(The French Connection)
William Friedkin / USA, 1971
English & French version / Czech subtitles, 104 min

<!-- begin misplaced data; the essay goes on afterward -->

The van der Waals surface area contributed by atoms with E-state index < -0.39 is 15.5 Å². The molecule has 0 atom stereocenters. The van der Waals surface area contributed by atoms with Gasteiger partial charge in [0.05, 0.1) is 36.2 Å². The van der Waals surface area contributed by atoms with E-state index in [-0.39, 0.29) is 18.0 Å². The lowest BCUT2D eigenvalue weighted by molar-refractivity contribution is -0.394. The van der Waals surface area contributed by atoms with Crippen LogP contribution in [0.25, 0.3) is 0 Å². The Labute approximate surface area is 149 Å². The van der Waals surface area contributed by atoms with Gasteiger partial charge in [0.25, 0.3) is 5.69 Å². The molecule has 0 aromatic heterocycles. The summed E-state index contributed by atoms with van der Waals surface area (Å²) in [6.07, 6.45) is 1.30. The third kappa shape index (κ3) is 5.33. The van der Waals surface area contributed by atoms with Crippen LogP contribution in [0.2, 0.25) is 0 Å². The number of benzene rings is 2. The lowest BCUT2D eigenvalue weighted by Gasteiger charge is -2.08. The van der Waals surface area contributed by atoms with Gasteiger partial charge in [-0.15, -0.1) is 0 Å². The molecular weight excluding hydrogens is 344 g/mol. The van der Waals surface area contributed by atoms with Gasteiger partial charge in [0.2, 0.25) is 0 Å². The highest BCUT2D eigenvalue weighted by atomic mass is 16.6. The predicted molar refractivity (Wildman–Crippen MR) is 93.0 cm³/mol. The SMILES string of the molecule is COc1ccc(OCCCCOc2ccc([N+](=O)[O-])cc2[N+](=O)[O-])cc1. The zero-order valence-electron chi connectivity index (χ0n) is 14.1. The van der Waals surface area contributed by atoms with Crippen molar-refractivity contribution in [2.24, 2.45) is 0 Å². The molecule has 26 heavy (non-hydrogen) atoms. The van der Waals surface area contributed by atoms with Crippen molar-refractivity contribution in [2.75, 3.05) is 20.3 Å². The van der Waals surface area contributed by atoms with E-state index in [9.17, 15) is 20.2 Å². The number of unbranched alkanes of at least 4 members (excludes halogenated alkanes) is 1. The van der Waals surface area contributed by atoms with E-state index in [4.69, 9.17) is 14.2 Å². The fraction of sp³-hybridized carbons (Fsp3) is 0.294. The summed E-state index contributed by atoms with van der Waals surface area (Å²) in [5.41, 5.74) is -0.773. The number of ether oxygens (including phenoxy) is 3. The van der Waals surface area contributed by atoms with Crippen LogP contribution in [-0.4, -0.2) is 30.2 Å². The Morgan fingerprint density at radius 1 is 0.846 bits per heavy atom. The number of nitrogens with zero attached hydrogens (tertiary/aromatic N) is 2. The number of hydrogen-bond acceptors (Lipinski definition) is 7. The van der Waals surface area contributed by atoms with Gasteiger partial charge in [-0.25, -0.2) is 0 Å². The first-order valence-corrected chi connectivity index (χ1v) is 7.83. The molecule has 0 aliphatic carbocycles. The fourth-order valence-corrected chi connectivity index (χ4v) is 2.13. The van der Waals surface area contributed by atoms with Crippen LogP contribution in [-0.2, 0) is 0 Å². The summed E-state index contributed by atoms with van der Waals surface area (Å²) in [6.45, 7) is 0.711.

The mere name of this, one of the grittiest films of the early 1970s, immediately brings to mind the most glorified car chase in the history of cinematography and the outstanding Gene Hackman as the aggressive New York cop Jimmy “Popeye” Doyle. This realistic, high-energy crime film, which influenced the modern interpretation of the action thriller, was based on a true story that happened in 1962. Using the unscrupulous methods for which narcotics detectives are renowned, Popeye and his partner Buddy Russo (the recently deceased Roy Scheider) pick up the trail of a big-time heroin shipment from France organised by the Marseilles dealer Alain Charnier. Friedkin builds a plot line for a police raid using virtually no dialogue and a semi-documentary style with emphasis on the authenticity of details. Through the frequent use of hand-held cameras, we accompany the do-or-die men with their own idea of the law into dirty Brooklyn niches and the cold corners of Manhattan’s vast city streets. In his legendary film - which generated 50 million dollars for sceptical Fox studios - Friedkin wittingly ties in to the style of the early films of his European colleague Costa-Gavras, The Sleeping Car Murders and Z.